Like other civil infrastructure in the U.S., many of our sewer, storm and water lines are over 50 years old (BAFuture). One of the biggest issues facing underground infrastructure is corrosion. A study from NACE International estimates the annual direct cost of corrosion for the water and wastewater industry is $36 billion. This cost includes replacing extremely corroded lines; lost water from cracks and breaks; application of corrosion inhibitors, internal linings and external linings; external coatings and cathodic protection.
There are many types of corrosion that underground pipelines can experience:
- Erosion: This is the simplest type of corrosion and the most common cause for sewer infrastructure. A corrosive liquid flowing along a line wears away at the material, leaving grooves, gullies and general flow pattern on the material. This type of corrosion can cause a failure the fastest.
- Uniform Attack: A chemical or electrochemical reaction causes an overall thinning of the pipe material. This type of corrosion is easy to measure, as is estimated time of failure using simple chemical tests.
- Galvanic Corrosion: When two different types of metals meet, they can react and corrode when immersed in a corrosive or conductive liquid. Whichever metal is less corrosion-resistant begins to degrade faster than it otherwise would.
- Pitting: This type of corrosion is where small divots or holes form in the walls. Because of their small size, when located close together they can appear to be a rough sidewall. Pitting can be hard to spot because the holes are often covered by debris and corrosion products.
- Dealloying or Selective Leaching: Under certain circumstances, one element can be removed from an alloy. This is common with brass pipes where zinc is removed, leaving a weak copper pipe (Corrosion Doctors).
While corrosion can affect all pipe materials in one way or another, some materials are more prone to corrosion than others. In a 2012 study on water main breaks, Utah State University researchers found that corrosion was the most common failure cause for ductile iron and steel, with 80% of steel pipes and almost half of ductile iron pipes failing due to corrosion. As ductile iron is one of the more common pipe materials in water and sewer lines, corrosion poses a substantial risk to underground infrastructure.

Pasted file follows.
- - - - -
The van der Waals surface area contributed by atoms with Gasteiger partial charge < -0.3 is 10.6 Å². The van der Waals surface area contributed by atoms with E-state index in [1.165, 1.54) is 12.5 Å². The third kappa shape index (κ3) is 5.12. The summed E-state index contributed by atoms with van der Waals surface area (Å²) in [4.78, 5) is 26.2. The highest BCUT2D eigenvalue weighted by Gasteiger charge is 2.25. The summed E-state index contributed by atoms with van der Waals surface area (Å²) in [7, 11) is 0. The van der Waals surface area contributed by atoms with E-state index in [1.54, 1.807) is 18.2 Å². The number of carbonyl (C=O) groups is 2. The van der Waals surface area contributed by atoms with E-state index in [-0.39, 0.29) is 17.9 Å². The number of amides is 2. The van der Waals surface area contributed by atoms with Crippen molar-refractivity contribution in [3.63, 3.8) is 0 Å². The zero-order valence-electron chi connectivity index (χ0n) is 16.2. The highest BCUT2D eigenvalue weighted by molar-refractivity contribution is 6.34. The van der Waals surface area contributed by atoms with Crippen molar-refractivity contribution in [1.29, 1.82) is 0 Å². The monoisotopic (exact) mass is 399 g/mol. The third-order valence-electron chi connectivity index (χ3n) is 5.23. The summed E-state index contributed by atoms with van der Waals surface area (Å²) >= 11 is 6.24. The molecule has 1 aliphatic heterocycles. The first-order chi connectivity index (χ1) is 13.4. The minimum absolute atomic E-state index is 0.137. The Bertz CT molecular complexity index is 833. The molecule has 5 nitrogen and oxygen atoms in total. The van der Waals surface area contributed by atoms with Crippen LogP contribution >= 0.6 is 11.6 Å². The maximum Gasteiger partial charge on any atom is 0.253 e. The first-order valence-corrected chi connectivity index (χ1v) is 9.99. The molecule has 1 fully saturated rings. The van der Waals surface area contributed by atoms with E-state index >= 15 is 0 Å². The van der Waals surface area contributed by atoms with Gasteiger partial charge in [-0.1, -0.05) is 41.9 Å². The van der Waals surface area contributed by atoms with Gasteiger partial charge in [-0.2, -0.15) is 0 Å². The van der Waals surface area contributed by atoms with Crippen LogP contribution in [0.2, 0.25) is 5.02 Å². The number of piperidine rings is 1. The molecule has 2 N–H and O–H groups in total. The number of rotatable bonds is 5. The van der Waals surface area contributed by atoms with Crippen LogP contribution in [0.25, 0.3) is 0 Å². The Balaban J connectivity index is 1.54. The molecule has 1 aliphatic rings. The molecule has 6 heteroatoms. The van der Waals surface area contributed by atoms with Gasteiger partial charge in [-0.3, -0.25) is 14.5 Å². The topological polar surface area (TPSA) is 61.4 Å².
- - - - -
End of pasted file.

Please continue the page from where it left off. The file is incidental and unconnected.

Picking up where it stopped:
Apart from the financial costs of corroded pipes, there are also health and safety costs. Corroded water lines leach materials into the water. Without proper treatment and filtration, these materials can harm people. High levels of copper can cause gastrointestinal problems and eventually liver and kidney damage. High lead levels are especially dangerous for children who can experience physical and mental developmental delays.
With sewer lines, the concerns are different. When a pipe corrodes to the point that its contents escape into groundwater or waterways, that can make people sick and harm the environment. Leaking and weakened pipes also pose a sinkhole risk; as groundwater seeps into the line, it carries the surrounding soil with it, creating a void which eventually collapses. The groundwater infiltration also robs the collection system of capacity, filling it with water that does not require treatment.
Ultimately, corrosion is the biggest problem facing water and wastewater infrastructure. Its effects can harm public health and the environment and necessitate costly repairs. While there are many methods for addressing corrosion, the best is prevention. Regular inspection of lines helps identify corrosion so that steps can be taken to curb it and to repair the damage it has caused. Phased Assessment Strategy for Sewers establishes a protocol for inspections to maximize your inspection productivity while minimizing the cost.
McFarland, Mark et. al. "Drinking Water Problems: Corrosion." Texas A&M AgriLife Extension. July 2012. http://soiltesting.tamu.edu/publications/E-616.pdf
Optimal Corrosion Control Treatment Evaluation Technical Recommendations for Primacy Agencies and Public Water Systems. United States Environmental Protection Agency, Office of Water. March 2016. https://www.epa.gov/sites/production/files/2016-03/documents/occtmarch2016.pdf